Enda Tamweel is at the forefront of the microfinance industry in Tunisia. A leader in its field, it serves as an example for North Africa and the Middle East.
Julia Assaad, EIB Investment Officer responsible for Enda Tamweel, explains that this type of investment is particularly sought after in countries with low liquidity, as was the case for Tunisia when the loan agreement was signed. “Enda Tamweel is at the forefront of the microfinance industry in Tunisia. A leader in its field, it serves as an example for North Africa and the Middle East,” says Assaad.
Supporting financial inclusion
The EIB has built a strong partnership with microfinance institutions over almost 30 years. Through the Economic Resilience Initiative Fund (ERI Fund) and thanks to its donors, it is able to support small and micro-enterprises in the EU’s Southern Neighbourhood and the Western Balkans with loans in local currency, drawing on its experience in the Southern Neighbourhood countries through the Facility for Euro-Mediterranean Investment and Partnership (FEMIP), and in African, Caribbean and Pacific countries through the Cotonou mandate.
The Economic Resilience Initiative was created to provide sustainable solutions that are crucial for stable economic development, helping countries be better prepared to deal with shocks. The EIB supports the most vulnerable populations by helping them access financing to improve their economic resilience. Through the ERI Fund, it aims to have a positive long-term impact on people’s quality of life.
“Not only are we giving a longer-term loan in local currency, but we are also providing an opportunity for Enda Tamweel to expand its outreach to most vulnerable groups,” says Assaad.
Enda Tamweel’s stated mission is consistent with this objective. Today, women account for 60% of its 390 000 active customers, and young people for 25%. In addition, the non-governmental organisation Enda Inter-Arabe, the majority shareholder of Enda Tamweel, offers non-financial services dedicated to sustainable and inclusive development and to reducing inequality across the country over the long term.
For example, its female empowerment and inclusion programmes include training in financial literacy and socio-economic rights.
Its “projet de vie” or “life plan” programme is designed to help young people in disadvantaged situations regain their self-confidence and shape their future. Today, 65% of the participants are no longer unemployed and 60% have begun the process of setting up their own businesses.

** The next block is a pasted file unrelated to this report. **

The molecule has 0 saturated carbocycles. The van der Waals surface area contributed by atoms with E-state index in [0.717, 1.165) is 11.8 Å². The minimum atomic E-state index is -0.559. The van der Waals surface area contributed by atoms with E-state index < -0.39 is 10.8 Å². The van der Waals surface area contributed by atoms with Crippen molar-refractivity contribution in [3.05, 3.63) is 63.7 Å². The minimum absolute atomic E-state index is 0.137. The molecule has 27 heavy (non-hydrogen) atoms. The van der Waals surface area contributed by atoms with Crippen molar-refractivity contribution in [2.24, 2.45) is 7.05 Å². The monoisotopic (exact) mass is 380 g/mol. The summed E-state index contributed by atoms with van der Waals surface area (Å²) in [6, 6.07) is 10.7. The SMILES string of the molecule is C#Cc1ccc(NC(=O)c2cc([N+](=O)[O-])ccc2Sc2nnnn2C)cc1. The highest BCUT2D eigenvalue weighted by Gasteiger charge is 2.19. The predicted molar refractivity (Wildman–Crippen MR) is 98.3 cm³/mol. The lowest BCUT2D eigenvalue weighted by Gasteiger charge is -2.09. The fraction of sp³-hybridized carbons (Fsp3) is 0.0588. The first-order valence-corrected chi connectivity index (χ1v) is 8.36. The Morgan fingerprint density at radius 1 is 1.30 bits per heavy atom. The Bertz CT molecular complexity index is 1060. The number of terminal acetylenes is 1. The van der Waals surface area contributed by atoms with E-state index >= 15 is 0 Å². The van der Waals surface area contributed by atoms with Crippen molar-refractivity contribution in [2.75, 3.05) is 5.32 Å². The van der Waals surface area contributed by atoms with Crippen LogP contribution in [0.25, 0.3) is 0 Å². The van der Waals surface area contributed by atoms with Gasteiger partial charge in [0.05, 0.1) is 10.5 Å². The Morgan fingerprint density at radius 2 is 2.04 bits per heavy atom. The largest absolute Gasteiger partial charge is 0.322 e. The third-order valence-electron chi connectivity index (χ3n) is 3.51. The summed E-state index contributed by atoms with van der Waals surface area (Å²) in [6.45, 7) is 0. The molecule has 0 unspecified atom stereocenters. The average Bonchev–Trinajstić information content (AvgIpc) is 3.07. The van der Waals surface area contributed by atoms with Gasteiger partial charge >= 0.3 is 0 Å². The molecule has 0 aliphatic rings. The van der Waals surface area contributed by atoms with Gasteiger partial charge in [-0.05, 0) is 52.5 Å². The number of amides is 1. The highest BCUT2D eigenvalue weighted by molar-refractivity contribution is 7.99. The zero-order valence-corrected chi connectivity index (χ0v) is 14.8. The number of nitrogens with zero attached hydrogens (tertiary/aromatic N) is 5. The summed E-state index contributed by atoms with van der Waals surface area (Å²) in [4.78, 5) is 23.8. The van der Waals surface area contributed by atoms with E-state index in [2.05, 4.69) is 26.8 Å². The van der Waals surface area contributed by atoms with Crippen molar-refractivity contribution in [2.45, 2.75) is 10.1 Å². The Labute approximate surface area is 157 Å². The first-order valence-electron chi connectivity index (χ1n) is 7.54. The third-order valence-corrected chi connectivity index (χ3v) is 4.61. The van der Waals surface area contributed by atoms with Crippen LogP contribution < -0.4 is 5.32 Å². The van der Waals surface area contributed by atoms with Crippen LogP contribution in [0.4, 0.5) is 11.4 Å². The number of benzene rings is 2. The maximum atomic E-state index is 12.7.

“By helping someone become financially independent, you give them back their confidence and their ability to make something happen,” says Mohamed Zmandar, Managing Director of Enda Tamweel.
At €825 the average loan is small, but many customers come back to Enda Tamweel multiple times for additional financing. The strength of a microfinance institution lies in the close relationship of trust it establishes with each of its customers through ongoing support in times of success, but especially in times of difficulty. “As our customers put it, we are bound by much more than just loan repayments,” says Zmandar.
Digital to the rescue
Enda Tamweel has deployed five mobile counters so that it can remain in contact with customers in even the most remote areas. This is especially important considering that rural clients account for 40% of its portfolio, with a significant proportion being women. They are also more likely to be in a situation of insecurity and to travel to a branch.
The institution began its digital transformation two years ago, with two main benefits.
First of all, customers save valuable time for their business, as they no longer need to travel to a branch to repay their loan instalments.
Second, it offers an improved and personalised customer experience when applying for a loan online.
These innovations appeal particularly to the younger generation, who are looking for fast and flexible services that they can access from a mobile device.
The outbreak of COVID-19 forced the Tunisian government to restrict or even suspend activities in many sectors. Digital tools enable Enda to stay in touch with customers and continue offering financial solutions adapted to their changing needs as they navigate the health crisis. Thanks to this fully digital process, small and micro-enterprises can continue their operations – this is key to their survival.
Microfinance institutions such as Enda aim to promote a culture of self-employment as a tool for independence for their customers. Today, Raja has five employees – four of whom are women – and the company is continuing to grow. She has just acquired a new machine for her workshop and plans to further expand her team to meet the demands of her growing clientele.
“For me it was a risky but calculated gamble,” she says.